Never had she, even in her wildest dreams, dreamt that she would meet such a man. He didn’t drink or smoke, she never saw him get nervous, he was always smiling, careful, gentle. If only he had a bad habit, she wished! He had only one passion and it was completely harmless – playing chess. On Sundays - he worked on Saturdays as well - he would sit and play chess against himself. Sometimes, his only friend used to come, a lawyer himself, who worked for her husband in the office. Nothing but “Chess! Mate!” was heard for hours on end.
When he came back at about ten o’clock, she served him dinner. She was watching him as if she saw him for the first time in her life. No change to his behavior did she find either. As usual, he browsed in the newspapers, watched some television, and quietly dozed off in the armchair. When he found himself in the bedroom, he fell asleep at once.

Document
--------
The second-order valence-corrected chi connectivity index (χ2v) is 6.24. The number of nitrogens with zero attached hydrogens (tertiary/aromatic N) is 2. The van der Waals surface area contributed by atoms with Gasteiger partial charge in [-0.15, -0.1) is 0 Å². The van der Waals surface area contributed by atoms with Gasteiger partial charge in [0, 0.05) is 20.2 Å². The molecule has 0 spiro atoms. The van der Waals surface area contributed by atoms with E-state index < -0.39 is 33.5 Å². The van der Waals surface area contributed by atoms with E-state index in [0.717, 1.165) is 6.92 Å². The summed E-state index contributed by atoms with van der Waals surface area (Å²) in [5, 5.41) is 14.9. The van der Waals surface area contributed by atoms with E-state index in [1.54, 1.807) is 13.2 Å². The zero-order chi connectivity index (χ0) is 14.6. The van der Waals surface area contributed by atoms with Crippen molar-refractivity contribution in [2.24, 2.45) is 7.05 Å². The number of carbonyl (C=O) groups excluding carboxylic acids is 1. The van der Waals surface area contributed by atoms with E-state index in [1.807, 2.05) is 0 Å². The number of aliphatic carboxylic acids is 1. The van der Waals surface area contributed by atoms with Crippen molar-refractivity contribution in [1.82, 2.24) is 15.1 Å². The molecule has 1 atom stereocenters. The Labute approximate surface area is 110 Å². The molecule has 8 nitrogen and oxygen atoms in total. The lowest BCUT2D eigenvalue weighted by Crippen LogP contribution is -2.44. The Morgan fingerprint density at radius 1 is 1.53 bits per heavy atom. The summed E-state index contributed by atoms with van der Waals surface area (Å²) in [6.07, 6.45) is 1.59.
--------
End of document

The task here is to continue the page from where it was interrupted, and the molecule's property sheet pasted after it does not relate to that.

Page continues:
She couldn’t go to sleep at all. She struggled with the desire to touch him but when she thought of him being in another woman’s embrace, she shuddered with revulsion, horror and anger.
On the following evening she waited in front of the apartment block.
He arrived at about six, the windows were lit again, but now the curtains were drawn.
She waited for ten minutes, her whole being shivering from impatience and, holding the gun tightly in her pocket, she pressed the bell button.
It kept ringing for at least a couple of minutes before a voice was heard from behind the door which seemed to her strangely familiar. Yes, it dawned on her, the lawyer! So, they were going whoring together! She was furious now, her hand pressed the gun still harder.
“Who is it?”
Mustering up all her strength, she altered her voice as much as she could and almost screamed:
“I am auntie Martche, from the upper floors, I want to give you the hot water bill!
The door opened and the lawyer saw himself being at gun point. He turned pale and timidly blabbered:
“Wait!”... “What are you thinking?”... “Don’t do that!”… Don’t you know me?”